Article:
Verified Commit 79839b52 authored by Aral Balkan's avatar Aral Balkan
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Update readme; document DotJS parameters

parent 230d4795
......@@ -835,6 +835,66 @@ Site.js will load your dynamic route at startup and you can test it by hitting _
__Note:__ You could also have named your route _.dynamic/server-stats/index.js_ and still hit it from _https://localhost/server-stats_. It’s best to keep to one or other convention (either using file names as route names or directory names as route names). Using both in the same app will probably confuse you (see [Precedence](#Precendence), below).
##### Specifying parameters
Your DotJS routes can also define named parameters that will be passed to your routes when they are triggered.
To specify a named parameter, separate it from the rest of the route name using an underscore (`_`). At use, named parameters are provided to the route via the request path and are made available in the route callback as properties on the `request.params` object.
For example, to have a route that greets people by their first name, create a file called:
And add the following content:
module.exports = (request, response) => {
response.html(`<h1>Hello, ${}!</h1>`)
Now run a local server (`site`) and hit `https://localhost/hello/Laura` to see `Hello, Laura!` in the browser.
You can also specify static path fragments that must be included verbatim in between parameters. You do this by using two underscores (`__`) instead of one.
For example, to have a route that returns the author ID and book ID that it is passed in a JSON structure, create a file called:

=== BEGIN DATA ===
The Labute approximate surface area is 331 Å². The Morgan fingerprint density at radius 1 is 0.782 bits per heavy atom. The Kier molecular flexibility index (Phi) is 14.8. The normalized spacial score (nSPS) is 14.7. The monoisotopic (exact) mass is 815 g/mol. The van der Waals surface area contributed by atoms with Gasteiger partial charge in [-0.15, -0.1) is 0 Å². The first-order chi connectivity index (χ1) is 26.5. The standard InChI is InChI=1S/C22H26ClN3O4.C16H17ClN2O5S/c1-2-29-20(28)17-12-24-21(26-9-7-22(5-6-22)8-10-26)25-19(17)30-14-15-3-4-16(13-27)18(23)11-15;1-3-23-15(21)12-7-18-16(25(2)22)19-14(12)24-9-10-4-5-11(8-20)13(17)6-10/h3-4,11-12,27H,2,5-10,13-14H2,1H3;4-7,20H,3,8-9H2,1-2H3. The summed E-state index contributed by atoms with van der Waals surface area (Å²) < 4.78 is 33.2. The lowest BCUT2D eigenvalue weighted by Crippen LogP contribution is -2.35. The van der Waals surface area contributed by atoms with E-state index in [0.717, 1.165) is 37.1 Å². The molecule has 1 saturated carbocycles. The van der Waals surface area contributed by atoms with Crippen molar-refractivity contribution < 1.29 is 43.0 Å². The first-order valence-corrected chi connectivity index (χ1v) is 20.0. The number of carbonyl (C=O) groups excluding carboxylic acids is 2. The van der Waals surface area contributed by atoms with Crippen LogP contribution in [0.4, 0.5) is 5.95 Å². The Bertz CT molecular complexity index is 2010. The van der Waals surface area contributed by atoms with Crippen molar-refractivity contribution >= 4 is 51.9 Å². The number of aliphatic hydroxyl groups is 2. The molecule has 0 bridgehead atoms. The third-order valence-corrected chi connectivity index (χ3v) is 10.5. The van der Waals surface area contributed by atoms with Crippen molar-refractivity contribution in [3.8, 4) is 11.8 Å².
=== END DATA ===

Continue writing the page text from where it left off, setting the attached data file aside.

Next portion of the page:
(Note: you can also call it `.dynamic/author_authorId__book_bookId.js`. Just make sure you pick one convention and stick to it so you don’t confuse yourself later on.)
Then, add the following content to it:
module.exports = (request, response) => {
authorId: request.params.authorId,
bookId: request.params.bookId
Now run a local server (`site`) and hit:
To see the following JSON object returned:
"authorId": "philip-pullman",
"bookId": "his-dark-materials"
DotJS parameters save you from having to use [advanced routing](#advanced-routing-routesjs-file) if all you want are named parameters for your routes. The only time you should have to use the latter is if you want to use regular expressions in your route definitions.
##### Using node modules
Since Site.js contains Node.js, anything you can do with Node.js, you do with Site.js, including using node modules and [npm]( To use custom node modules, initialise your _.dynamic_ folder using `npm init` and use `npm install`. Once you’ve done that, any modules you `require()` from your DotJS routes will be properly loaded and used.
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